There have been significant changes in the makeup of Italy's gas supply since 2012 that warrant new analysis to calculate the costs and the benefits of the current storage system. Especially since, as some market participants are suggesting, a higher level of storage withdrawals during the winter could help reduce Italy's reliance on its most expensive import route, Passo Gries, and push down the price of one of the costliest gas contracts in the European market.
A new scenario
The supply situation in Italy, and indeed in Europe, has changed significantly since 2012.
Italy increased its reliance on Russian gas in 2019/2020 after the three long-term buyers of Algerian gas—ENI, Enel and Edison—revised their contract and almost halved the annual intake. However, other changes are compensating for the loss of these long-term volumes.
Algeria's Sonatrach has offered the three long-term buyers the option of purchasing spot gas—with monthly and quarterly nominations—on top of their annual intake, according to industry sources. This means Italy could have access to more gas from the North African countries if there were another occurrence of freezing temperatures combined with a shortage of Russian supplies.
The launch of the Trans Adriatic Pipeline, which will carry up to 8 Bcm/y of gas from the Azerbaijani section of the Caspian Sea to Italy, will also help compensate for the reduced Algerian long-term volumes, while offering further diversification of gas supply.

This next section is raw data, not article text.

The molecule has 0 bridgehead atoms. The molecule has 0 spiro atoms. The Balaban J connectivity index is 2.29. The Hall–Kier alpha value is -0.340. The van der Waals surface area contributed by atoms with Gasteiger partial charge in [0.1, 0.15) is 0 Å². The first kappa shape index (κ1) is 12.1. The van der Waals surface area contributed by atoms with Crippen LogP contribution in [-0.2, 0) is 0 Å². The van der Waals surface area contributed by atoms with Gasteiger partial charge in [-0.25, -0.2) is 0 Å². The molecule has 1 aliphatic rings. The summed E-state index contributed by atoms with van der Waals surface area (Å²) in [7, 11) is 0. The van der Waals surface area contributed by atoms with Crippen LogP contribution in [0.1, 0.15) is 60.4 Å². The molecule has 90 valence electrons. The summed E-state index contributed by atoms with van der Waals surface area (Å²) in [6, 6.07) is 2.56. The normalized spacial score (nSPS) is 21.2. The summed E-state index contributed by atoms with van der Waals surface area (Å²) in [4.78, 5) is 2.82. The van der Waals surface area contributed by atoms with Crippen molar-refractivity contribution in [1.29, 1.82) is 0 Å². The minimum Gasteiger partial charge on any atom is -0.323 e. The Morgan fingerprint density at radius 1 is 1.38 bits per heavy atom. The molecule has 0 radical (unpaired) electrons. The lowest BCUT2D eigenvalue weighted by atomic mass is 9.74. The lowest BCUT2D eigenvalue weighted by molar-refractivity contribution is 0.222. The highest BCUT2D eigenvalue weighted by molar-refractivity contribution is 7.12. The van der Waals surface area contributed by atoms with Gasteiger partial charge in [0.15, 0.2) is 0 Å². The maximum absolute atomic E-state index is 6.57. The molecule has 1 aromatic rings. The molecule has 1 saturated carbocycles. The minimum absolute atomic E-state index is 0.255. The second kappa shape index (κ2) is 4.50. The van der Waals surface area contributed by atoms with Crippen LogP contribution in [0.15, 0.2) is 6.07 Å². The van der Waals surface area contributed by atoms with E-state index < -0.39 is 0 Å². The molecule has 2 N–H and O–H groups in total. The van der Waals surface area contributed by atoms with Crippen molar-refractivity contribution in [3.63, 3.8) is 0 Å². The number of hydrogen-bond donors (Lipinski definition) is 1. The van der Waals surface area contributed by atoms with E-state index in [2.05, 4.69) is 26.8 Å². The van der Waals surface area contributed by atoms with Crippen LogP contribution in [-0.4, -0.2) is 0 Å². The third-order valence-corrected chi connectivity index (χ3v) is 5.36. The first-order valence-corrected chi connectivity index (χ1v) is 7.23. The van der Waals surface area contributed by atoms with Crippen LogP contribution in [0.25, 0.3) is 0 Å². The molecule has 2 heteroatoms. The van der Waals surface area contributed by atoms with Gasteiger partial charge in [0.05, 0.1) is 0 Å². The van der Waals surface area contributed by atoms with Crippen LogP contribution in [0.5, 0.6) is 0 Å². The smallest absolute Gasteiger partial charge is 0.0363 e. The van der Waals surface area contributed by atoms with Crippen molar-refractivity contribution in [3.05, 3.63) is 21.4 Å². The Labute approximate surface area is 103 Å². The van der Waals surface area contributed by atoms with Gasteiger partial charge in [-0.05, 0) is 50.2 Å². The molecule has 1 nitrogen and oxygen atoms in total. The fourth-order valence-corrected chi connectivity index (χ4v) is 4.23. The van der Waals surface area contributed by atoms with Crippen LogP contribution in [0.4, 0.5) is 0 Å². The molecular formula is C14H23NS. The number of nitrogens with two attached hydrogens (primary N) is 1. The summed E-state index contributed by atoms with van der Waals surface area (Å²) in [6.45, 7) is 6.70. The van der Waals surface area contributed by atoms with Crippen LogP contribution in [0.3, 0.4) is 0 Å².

TAP also connects Italy to the Greek gas system, including access to the country's LNG terminals—the existing Revitoussa facility and the planned one at Alexandroupolis. These could be further sources of gas supply in case of interruptions to northern import routes.
In addition, the construction of the 2015 Bordolano storage facility increased storage operator Stogit's capacity by 1.2 Bcm of working gas to a total of 12.6 Bcm in 2020, further consolidating Italy's position as the European nation with the most working gas storage capacity
Outside Italy, changes in Ukrainian storage rules should also be considered. With the introduction of the Customs Warehouse system in 2017, Ukraine suddenly increased Europe's storage capacity, offering a big supply cushion for Europe, including Italy, in case of a severely cold winter and low Russian supplies.